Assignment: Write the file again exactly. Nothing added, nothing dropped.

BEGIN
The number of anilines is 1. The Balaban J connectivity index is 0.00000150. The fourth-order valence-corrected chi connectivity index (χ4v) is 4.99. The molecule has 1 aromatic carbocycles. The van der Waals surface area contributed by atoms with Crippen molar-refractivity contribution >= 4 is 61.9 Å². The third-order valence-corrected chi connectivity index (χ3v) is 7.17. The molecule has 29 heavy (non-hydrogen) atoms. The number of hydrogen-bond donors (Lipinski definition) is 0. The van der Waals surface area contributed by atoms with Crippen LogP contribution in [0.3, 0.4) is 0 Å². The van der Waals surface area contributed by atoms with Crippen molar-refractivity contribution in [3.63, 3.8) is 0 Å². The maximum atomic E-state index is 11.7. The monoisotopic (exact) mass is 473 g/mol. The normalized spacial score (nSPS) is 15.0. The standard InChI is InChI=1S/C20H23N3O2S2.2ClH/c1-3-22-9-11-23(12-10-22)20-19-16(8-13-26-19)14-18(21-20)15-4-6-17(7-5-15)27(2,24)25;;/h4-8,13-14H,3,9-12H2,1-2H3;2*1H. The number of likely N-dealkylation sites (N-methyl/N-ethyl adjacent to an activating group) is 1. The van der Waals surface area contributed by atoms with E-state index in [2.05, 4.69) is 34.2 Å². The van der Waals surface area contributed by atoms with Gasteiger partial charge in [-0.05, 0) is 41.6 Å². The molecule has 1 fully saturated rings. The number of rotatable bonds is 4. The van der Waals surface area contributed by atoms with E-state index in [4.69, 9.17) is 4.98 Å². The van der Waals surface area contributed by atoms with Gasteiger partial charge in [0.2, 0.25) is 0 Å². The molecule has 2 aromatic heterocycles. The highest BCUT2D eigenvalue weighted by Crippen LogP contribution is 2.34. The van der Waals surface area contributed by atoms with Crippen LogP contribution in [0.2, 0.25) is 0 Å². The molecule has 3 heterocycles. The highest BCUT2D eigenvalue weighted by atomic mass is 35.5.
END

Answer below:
The number of anilines is 1. The Balaban J connectivity index is 0.00000150. The fourth-order valence-corrected chi connectivity index (χ4v) is 4.99. The molecule has 1 aromatic carbocycles. The van der Waals surface area contributed by atoms with Crippen molar-refractivity contribution >= 4 is 61.9 Å². The third-order valence-corrected chi connectivity index (χ3v) is 7.17. The molecule has 29 heavy (non-hydrogen) atoms. The number of hydrogen-bond donors (Lipinski definition) is 0. The van der Waals surface area contributed by atoms with Crippen LogP contribution in [0.3, 0.4) is 0 Å². The van der Waals surface area contributed by atoms with Crippen molar-refractivity contribution in [3.63, 3.8) is 0 Å². The maximum atomic E-state index is 11.7. The monoisotopic (exact) mass is 473 g/mol. The normalized spacial score (nSPS) is 15.0. The standard InChI is InChI=1S/C20H23N3O2S2.2ClH/c1-3-22-9-11-23(12-10-22)20-19-16(8-13-26-19)14-18(21-20)15-4-6-17(7-5-15)27(2,24)25;;/h4-8,13-14H,3,9-12H2,1-2H3;2*1H. The number of likely N-dealkylation sites (N-methyl/N-ethyl adjacent to an activating group) is 1. The van der Waals surface area contributed by atoms with E-state index in [2.05, 4.69) is 34.2 Å². The van der Waals surface area contributed by atoms with Gasteiger partial charge in [-0.05, 0) is 41.6 Å². The molecule has 1 fully saturated rings. The number of rotatable bonds is 4. The van der Waals surface area contributed by atoms with E-state index in [4.69, 9.17) is 4.98 Å². The van der Waals surface area contributed by atoms with Gasteiger partial charge in [0.2, 0.25) is 0 Å². The molecule has 2 aromatic heterocycles. The highest BCUT2D eigenvalue weighted by Crippen LogP contribution is 2.34. The van der Waals surface area contributed by atoms with Crippen LogP contribution in [0.2, 0.25) is 0 Å². The molecule has 3 heterocycles. The highest BCUT2D eigenvalue weighted by atomic mass is 35.5.